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Illustration: Aïda Amer/Axios

Neymar will play arguably the most important soccer match of his life today — in an empty stadium in Lisbon, Portugal.

The state of play: Millions will watch on TV as the 28-year-old megastar tries to send PSG past RB Leipzig and into the club's first Champions League final, rewriting his narrative and adding to his legacy in the process.

  • But no fans will be in attendance — a surreal environment for the kind of game that Neymar, and all athletes, dream about as children.

Why it matters: Whether it's the Champions League semifinals, the NBA/NHL Finals, the World Series or the Super Bowl, career-defining moments are going to look a lot different for the foreseeable future.

  • The iconic performances that inspire documentaries will still be broadcast in real-time and preserved forever on video and in photos.
  • But the absence of fans changes how they're ultimately remembered.

The backdrop: When Neymar left Barcelona in 2017 and signed a record-breaking deal with PSG, the plan was to step out of Lionel Messi's shadow, win a Ballon d'Or, and be recognized as the best player in the world.

  • That hasn't happened. Since arriving in Paris, not only has Neymar not won a Ballon d'Or, he's faded from contention.
  • "[T]here is a sense that, when we look back on Neymar's career, we will see the flash, the glamour, the extravagance, and little or nothing more: all style, no substance; a generational talent not quite fulfilled," NYT's Rory Smith wrote back in February.
  • A Champions League title would help change the narrative and alter the trajectory of the Brazilian's still-young career.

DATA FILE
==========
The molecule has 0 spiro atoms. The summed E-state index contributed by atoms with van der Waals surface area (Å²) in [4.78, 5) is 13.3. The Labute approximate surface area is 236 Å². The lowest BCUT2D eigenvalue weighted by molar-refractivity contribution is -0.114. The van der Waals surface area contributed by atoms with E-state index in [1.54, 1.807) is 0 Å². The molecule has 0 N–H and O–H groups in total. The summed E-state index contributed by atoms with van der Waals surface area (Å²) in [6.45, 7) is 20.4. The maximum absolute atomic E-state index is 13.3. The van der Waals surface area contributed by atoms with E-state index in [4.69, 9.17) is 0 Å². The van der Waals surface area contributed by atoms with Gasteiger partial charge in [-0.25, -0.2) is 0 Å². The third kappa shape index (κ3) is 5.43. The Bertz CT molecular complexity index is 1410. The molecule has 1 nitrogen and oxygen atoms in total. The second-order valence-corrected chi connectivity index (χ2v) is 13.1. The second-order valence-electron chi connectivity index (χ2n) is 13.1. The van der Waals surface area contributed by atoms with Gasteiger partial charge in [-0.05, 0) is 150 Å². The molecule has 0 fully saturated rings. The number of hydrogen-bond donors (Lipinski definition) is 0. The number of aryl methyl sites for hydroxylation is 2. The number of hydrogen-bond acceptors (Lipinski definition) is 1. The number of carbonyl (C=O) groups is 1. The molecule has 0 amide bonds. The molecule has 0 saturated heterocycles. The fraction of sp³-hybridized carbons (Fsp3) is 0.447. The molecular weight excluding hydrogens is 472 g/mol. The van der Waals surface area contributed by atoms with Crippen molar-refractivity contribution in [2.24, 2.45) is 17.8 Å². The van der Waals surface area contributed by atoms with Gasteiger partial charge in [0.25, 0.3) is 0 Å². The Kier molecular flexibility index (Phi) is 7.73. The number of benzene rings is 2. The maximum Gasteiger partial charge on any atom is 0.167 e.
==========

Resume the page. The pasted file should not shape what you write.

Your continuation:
The bottom line: Greatness in sports is determined largely by context. The roar of the crowd, the energy in the building — it sets the stage for mere humans to become immortal.

  • Without fans in the stands, some of that magic is lost. And, whether you're an athlete competing or a fan watching from home, meaning is harder to find.

Go deeper

Kendall Baker, author of Sports
Nov 3, 2020 - Sports

The NBA is pushing to start its season in December

Illustration: Eniola Odetunde/Axios

After initially indicating that the 2020-21 season would likely start in January or February, NBA officials are now pushing for a 72-game season starting Dec. 22.

The state of play: There are obvious financial benefits to an earlier start, including the preservation of the league's marquee Christmas games and not having to compete with football again, let alone the 2021 Tokyo Olympics.

19 mins ago - World

Putin foe Navalny to be detained for 30 days after returning to Moscow

Russian opposition leader Alexey Navalny. Photo: Oleg Nikishin/Epsilon/Getty Images

Russian opposition leader Alexey Navalny has been ordered to remain in pre-trial detention for 30 days, following his arrest upon returning to Russia on Sunday for the first time since a failed assassination attempt last year.

Why it matters: The detention of Navalny, an anti-corruption activist and the most prominent domestic critic of Russian President Vladimir Putin, has already set off a chorus of condemnations from leaders in Europe and the U.S.

Biden picks Warren allies to lead SEC, CFPB

Photo: Justin Sullivan/Getty Images

President-elect Joe Biden has selected FTC commissioner Rohit Chopra to be the next director of the Consumer Financial Protection Bureau (CFPB) and Obama-era Wall Street regulator Gary Gensler to lead the Securities and Exchange Commission (SEC).

Why it matters: Both picks are progressive allies of Sen. Elizabeth Warren (D-Mass.) and viewed as likely to take aggressive steps to regulate big business.